lipohyalinosis

lipohyalinosis

(lī-pō-hī′ă-lĭn-ō″sĭs)
Degenerative changes in small blood vessels, marked by the accumulation of a glassy- or waxy-appearing lipid within the vessel wall. This type of vascular degeneration occurs in hypertension and atherosclerosis, and predisposes patients to small infarcts, esp. in penetrating arteries of the brain.
References in periodicals archive ?
7] On the one hand, long-term hypertension results in lipohyalinosis of the media and thickening of the vessel walls, and narrowing of the lumen of the arterioles and small perforating arteries that are derived from cortical and leptomeningeal arteries and nourish the deep WM.
In haemorrhagic stroke, atherosclerosis role is limited; main cause for haemorrhagic stroke is hypertension, lipohyalinosis, cerebral amyloid angiopathy and fibrinoid necrosis.
Lacunar infarct occurs due to occlusion caused by a microthrombus or lipohyalinosis in a penetrating artery in the basal ganglia, thalamus, and pons.
However, many white-matter lacunar strokes are considered to be a consequence of small vessel lipohyalinosis.
We therefore concluded that plasma Lp(a) is associated with atherothrombotic cardiovascular disease phenotypes and appears to show no association with nonatherosclerotic pathologies such as SAO, which is typically associated with lipohyalinosis.
Hypertension increases the likelihood of stroke in several ways: by aggravating atherosclerosis in the aortic arch and cervicocerebral arteries; by causing arteriosclerosis and lipohyalinosis in the small-diameter, penetrating-end arteries of the cerebrum; and by contributing to heart disease.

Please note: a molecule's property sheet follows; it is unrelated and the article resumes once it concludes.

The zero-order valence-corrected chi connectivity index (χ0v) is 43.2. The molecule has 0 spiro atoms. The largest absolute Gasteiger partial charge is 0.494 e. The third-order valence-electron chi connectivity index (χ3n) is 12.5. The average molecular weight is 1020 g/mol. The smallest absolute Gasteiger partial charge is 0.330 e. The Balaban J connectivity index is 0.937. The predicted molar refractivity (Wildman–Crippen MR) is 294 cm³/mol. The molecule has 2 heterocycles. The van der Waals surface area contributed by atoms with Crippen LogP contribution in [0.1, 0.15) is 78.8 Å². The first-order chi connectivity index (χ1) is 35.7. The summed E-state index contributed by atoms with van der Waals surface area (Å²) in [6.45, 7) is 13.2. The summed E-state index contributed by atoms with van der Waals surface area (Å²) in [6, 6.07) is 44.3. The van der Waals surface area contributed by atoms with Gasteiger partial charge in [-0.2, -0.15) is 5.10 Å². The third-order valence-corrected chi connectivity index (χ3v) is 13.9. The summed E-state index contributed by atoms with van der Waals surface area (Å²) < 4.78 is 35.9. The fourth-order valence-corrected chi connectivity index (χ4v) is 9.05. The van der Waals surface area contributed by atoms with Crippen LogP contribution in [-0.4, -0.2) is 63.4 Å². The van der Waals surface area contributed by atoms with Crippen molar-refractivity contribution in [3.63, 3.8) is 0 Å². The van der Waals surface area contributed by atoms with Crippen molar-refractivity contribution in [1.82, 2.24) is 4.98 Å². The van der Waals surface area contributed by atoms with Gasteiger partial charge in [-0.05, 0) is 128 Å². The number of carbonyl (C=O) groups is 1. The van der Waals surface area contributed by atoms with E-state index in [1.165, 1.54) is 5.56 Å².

Intimal fibroplasia, lipohyalinosis, and fibrinoid necrosis were absent.
Lacunar infarctions are almost always caused by microvascular disease (either microatheroma or lipohyalinosis of small penetrating vessels), less commonly by plaques in large arteries that encroach on the orifice of a small vessel.
The SVD subtype, also called lacuna stroke, usually occurs due to the fibrinoid necrosis and lipohyalinosis of arterioles affected by hypertension-induced pathological processes.
On pathological examination, WMLA are areas of demyelination, gliosis, perivascular oedema, and lipohyalinosis of the deep penetrating arteries [8, 9].
Microscopic vascular changes in the form of lipohyalinosis and thickened walls of the white matter arterioles were invariably present but they were seldom totally occluded.